The Apple Car project loses three more key figures from its engineering team

Apple Car loses three more key figures from its engineering team
There have recently been loads of changes to the reported team working on the yet-unannounced self-driving vehicle by Apple, unofficially dubbed the 'Apple Car'. Now, Bloomberg reports the team has lost three more key engineers.

The Apple Car project reportedly loses three more key staff members

There has been a lot of departures from what seems to be a very ambitious business. Now, Eric Rogers, who was Apple's chief engineer for radar systems for the project for the self-driving vehicle has reportedly left to go join Joby Aviation Inc, a flying taxi startup. Alex Clarabut, who was an engineering manager for the team's battery systems group, has now joined Archer Aviation, another company working on air taxis.

The third person who recently left Apple is Stephen Spiteri, who was a hardware engineering manager, and he has also gone ahead and joined Archer. The two flying taxis companies have confirmed the appointments.

All these staff changes serve to show how many challenges the Cupertino tech giant is facing as it is expanding into an entirely new industry. Of course, building and selling a self-driving car represents a massive new sales opportunity, one of its famous "next big thing", but this technology is quite challenging and far from perfect at the moment.

This project has been reportedly going for seven years, and during this period it has been marked by frequent turnover and multiple strategy shifts.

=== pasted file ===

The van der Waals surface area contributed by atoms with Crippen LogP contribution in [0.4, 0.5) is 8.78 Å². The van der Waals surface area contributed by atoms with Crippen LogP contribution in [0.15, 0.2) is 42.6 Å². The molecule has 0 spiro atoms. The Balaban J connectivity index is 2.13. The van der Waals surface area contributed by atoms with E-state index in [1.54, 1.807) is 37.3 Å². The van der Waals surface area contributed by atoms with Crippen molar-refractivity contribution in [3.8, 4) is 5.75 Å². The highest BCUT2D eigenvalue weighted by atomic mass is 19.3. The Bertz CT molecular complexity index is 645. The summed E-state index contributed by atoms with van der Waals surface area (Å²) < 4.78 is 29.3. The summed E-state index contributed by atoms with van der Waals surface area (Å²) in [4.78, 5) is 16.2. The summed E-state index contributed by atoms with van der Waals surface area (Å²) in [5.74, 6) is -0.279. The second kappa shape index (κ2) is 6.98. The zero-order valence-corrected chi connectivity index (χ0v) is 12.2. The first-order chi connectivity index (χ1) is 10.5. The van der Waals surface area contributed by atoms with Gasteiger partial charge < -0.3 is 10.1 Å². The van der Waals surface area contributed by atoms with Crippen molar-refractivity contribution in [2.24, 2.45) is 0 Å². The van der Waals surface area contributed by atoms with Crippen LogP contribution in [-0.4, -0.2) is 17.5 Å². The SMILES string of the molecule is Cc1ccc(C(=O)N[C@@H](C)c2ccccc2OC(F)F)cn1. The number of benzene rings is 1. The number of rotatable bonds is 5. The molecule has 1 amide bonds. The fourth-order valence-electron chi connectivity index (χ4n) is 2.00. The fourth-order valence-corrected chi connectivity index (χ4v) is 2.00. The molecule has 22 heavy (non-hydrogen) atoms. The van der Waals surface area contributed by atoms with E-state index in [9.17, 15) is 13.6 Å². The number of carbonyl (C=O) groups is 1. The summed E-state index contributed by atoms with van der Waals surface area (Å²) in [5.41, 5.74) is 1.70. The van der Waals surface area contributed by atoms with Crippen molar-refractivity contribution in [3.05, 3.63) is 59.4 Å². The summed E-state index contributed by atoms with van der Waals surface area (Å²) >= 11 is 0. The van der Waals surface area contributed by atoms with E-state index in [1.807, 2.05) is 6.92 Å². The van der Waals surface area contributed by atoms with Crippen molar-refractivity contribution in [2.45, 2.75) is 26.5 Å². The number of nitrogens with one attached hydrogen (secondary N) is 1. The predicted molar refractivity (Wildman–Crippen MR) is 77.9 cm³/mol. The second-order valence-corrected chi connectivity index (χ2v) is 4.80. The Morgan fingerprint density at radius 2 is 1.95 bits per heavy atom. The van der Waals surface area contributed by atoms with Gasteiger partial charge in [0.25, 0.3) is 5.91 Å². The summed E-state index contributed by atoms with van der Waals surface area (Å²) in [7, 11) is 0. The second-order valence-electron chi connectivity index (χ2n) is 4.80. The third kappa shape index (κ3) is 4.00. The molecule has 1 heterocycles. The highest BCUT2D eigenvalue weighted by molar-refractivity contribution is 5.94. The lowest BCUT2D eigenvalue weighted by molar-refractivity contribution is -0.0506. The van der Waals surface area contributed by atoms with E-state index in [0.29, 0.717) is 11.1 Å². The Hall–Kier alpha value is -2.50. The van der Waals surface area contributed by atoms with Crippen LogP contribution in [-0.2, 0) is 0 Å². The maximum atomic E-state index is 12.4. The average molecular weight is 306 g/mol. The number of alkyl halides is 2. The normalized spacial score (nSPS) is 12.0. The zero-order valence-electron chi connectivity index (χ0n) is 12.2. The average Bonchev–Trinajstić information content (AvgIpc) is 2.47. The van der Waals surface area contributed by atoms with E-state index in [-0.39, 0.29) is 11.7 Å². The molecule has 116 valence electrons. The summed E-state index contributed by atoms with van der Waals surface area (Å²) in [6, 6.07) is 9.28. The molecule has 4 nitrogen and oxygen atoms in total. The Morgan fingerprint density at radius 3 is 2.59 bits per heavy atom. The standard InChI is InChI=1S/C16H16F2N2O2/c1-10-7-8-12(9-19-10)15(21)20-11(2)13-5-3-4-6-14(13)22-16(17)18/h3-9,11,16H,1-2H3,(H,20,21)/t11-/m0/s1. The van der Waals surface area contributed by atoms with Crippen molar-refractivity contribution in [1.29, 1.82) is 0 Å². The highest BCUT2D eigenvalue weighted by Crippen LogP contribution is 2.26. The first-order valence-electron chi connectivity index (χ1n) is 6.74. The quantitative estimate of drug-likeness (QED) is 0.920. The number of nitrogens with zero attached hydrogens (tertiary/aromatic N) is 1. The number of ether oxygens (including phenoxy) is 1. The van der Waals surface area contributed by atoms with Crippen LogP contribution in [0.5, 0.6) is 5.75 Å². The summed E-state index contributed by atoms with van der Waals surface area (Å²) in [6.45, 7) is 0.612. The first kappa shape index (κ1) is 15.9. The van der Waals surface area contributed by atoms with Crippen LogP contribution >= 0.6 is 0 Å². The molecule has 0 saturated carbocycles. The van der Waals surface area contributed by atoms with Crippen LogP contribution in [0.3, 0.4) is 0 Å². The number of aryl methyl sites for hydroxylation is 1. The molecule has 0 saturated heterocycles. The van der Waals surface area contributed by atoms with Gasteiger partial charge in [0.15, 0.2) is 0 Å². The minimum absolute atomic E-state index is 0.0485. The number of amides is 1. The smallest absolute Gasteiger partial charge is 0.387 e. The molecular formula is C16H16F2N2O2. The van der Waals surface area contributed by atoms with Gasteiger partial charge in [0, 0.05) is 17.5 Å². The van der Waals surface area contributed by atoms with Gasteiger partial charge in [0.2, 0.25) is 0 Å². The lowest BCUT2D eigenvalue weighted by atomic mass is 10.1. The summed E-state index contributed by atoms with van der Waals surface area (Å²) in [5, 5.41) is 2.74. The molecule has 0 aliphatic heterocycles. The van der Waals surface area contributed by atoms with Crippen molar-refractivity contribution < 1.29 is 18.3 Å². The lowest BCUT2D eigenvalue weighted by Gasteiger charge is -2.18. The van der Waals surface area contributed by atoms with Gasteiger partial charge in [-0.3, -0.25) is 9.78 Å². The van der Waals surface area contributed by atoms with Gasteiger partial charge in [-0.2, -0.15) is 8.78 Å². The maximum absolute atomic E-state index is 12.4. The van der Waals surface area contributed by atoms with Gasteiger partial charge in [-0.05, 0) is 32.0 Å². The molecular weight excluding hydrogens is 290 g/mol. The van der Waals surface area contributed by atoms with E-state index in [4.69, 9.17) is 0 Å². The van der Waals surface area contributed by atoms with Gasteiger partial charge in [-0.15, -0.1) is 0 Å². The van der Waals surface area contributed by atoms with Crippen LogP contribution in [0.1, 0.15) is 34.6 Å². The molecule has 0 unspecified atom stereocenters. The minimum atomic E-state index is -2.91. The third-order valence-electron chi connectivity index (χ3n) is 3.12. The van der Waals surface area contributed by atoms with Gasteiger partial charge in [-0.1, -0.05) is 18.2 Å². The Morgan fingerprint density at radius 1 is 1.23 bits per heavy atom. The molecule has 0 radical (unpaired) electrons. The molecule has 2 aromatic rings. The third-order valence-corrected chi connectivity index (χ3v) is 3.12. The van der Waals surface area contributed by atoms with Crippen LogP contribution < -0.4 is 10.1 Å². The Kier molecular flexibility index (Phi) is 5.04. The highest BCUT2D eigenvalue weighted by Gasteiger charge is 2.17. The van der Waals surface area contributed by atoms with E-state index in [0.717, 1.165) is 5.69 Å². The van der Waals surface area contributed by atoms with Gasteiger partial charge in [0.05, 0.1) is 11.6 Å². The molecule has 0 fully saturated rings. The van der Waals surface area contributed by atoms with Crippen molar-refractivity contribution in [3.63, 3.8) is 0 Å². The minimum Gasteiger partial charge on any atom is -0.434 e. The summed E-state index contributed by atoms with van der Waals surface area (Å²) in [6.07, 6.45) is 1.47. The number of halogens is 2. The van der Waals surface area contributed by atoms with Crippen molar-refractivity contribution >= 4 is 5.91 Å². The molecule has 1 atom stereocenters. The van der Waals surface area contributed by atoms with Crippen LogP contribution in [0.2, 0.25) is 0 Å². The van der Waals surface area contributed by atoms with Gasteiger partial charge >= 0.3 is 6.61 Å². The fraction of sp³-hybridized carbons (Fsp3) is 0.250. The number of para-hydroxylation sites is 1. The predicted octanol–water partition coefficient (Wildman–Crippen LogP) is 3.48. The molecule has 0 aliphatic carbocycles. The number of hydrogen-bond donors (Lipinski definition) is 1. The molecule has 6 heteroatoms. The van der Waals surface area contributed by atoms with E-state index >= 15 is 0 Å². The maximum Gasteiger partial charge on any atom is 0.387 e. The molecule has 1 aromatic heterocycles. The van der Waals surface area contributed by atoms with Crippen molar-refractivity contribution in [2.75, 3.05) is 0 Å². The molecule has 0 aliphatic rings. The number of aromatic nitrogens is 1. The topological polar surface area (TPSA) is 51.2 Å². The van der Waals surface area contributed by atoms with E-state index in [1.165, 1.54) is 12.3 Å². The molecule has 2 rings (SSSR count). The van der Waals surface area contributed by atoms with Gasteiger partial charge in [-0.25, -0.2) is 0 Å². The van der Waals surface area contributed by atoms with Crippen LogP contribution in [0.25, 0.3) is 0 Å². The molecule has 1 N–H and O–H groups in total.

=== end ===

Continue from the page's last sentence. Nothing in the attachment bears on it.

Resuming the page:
The news of the three engineers leaving the company comes after a key figure's departure that we reported on recently. Michael Schwekutsch led hardware engineering for the project and he also left to join the Archer air taxi business as a senior vice president. The Apple Car project's former head, Doug Field, also recently left.

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Overall, at least six other members of the project's management team have left this year. Some of the former employees have joined car startups such as Rivian Automotive.

However, Apple has also hired some key engineers this year. For example, Urlich Kranz was hired this year, who previously led self-driving car company Canoo and electric vehicle development at BMW, as well as Christopher "CJ" Moore, who was a self-driving software director over at Tesla.

Kevin Lynch, who oversay the Apple Watch and health software, took over the car project after Doug Field left the company. Reportedly, he is trying to give the Car project a clearer vision and assign it more urgency, including trying to push its launch date to as early as 2025.

The Apple Car: what we know (or have heard about) so far

Internally, the project is reportedly known as the Project Titan. There is little to no information on the specifics of the way an Apple self-driving vehicle is supposed to work. First off, we have the key radar systems that should allow the vehicle to understand where it is on the streets and to operate. These radar systems over at the Apple Car project have reportedly been overseen by Rogers.

The Apple Car also has to have a battery system. Reportedly, Apple has planned its battery system to tap into a combined charging system, or otherwise dubbed CCS, a platform that's currently undergoing a global expansion. This is basically the system used to charge electrically-powered vehicles.

According to other reports, the interior of the car will resemble something similar to a limousine, and it will probably not have any pedals or a steering wheel.

However, as the project is not yet announced to the public, there are not many details to complement the picture of what we could expect from it. So far, it is expected to be unveiled by 2025, if all goes well, that is.

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